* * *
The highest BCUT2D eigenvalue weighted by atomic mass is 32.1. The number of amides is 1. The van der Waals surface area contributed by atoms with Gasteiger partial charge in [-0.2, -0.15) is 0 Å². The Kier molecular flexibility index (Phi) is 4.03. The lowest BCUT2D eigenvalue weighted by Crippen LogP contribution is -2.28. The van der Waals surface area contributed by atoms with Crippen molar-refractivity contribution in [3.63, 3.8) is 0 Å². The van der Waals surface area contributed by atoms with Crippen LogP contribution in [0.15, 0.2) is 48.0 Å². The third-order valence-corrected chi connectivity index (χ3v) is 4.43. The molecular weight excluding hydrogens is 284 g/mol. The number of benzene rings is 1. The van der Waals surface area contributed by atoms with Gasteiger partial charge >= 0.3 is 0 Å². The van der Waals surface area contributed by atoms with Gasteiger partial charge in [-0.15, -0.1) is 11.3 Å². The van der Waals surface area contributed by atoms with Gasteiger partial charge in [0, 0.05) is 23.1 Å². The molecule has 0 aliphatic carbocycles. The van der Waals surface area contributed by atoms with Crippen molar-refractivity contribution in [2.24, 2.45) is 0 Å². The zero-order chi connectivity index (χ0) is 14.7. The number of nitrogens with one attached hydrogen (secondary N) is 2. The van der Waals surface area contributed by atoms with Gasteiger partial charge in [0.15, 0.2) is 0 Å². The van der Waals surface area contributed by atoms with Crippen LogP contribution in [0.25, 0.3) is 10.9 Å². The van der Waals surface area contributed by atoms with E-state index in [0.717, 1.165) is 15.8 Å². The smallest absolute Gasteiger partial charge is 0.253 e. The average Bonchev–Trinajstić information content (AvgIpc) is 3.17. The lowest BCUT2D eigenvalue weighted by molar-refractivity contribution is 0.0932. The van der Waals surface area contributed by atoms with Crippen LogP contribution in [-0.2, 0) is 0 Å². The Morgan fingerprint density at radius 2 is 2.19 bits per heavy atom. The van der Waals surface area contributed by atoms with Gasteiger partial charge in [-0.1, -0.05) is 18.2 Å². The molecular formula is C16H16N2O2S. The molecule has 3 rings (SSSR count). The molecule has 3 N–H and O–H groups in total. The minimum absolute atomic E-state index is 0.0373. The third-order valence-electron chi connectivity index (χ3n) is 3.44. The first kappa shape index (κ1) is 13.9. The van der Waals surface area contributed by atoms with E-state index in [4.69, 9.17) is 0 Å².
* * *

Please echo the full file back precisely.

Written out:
The highest BCUT2D eigenvalue weighted by atomic mass is 32.1. The number of amides is 1. The van der Waals surface area contributed by atoms with Gasteiger partial charge in [-0.2, -0.15) is 0 Å². The Kier molecular flexibility index (Phi) is 4.03. The lowest BCUT2D eigenvalue weighted by Crippen LogP contribution is -2.28. The van der Waals surface area contributed by atoms with Crippen molar-refractivity contribution in [3.63, 3.8) is 0 Å². The van der Waals surface area contributed by atoms with Crippen LogP contribution in [0.15, 0.2) is 48.0 Å². The third-order valence-corrected chi connectivity index (χ3v) is 4.43. The molecular weight excluding hydrogens is 284 g/mol. The number of benzene rings is 1. The van der Waals surface area contributed by atoms with Gasteiger partial charge >= 0.3 is 0 Å². The van der Waals surface area contributed by atoms with Gasteiger partial charge in [-0.15, -0.1) is 11.3 Å². The van der Waals surface area contributed by atoms with Gasteiger partial charge in [0, 0.05) is 23.1 Å². The molecule has 0 aliphatic carbocycles. The van der Waals surface area contributed by atoms with Crippen molar-refractivity contribution in [2.24, 2.45) is 0 Å². The zero-order chi connectivity index (χ0) is 14.7. The number of nitrogens with one attached hydrogen (secondary N) is 2. The van der Waals surface area contributed by atoms with Gasteiger partial charge in [0.15, 0.2) is 0 Å². The van der Waals surface area contributed by atoms with Crippen LogP contribution in [0.25, 0.3) is 10.9 Å². The van der Waals surface area contributed by atoms with E-state index in [0.717, 1.165) is 15.8 Å². The smallest absolute Gasteiger partial charge is 0.253 e. The average Bonchev–Trinajstić information content (AvgIpc) is 3.17. The lowest BCUT2D eigenvalue weighted by molar-refractivity contribution is 0.0932. The van der Waals surface area contributed by atoms with Crippen LogP contribution in [-0.2, 0) is 0 Å². The Morgan fingerprint density at radius 2 is 2.19 bits per heavy atom. The van der Waals surface area contributed by atoms with Gasteiger partial charge in [-0.1, -0.05) is 18.2 Å². The molecular formula is C16H16N2O2S. The molecule has 3 rings (SSSR count). The molecule has 3 N–H and O–H groups in total. The minimum absolute atomic E-state index is 0.0373. The third-order valence-electron chi connectivity index (χ3n) is 3.44. The first kappa shape index (κ1) is 13.9. The van der Waals surface area contributed by atoms with E-state index in [4.69, 9.17) is 0 Å².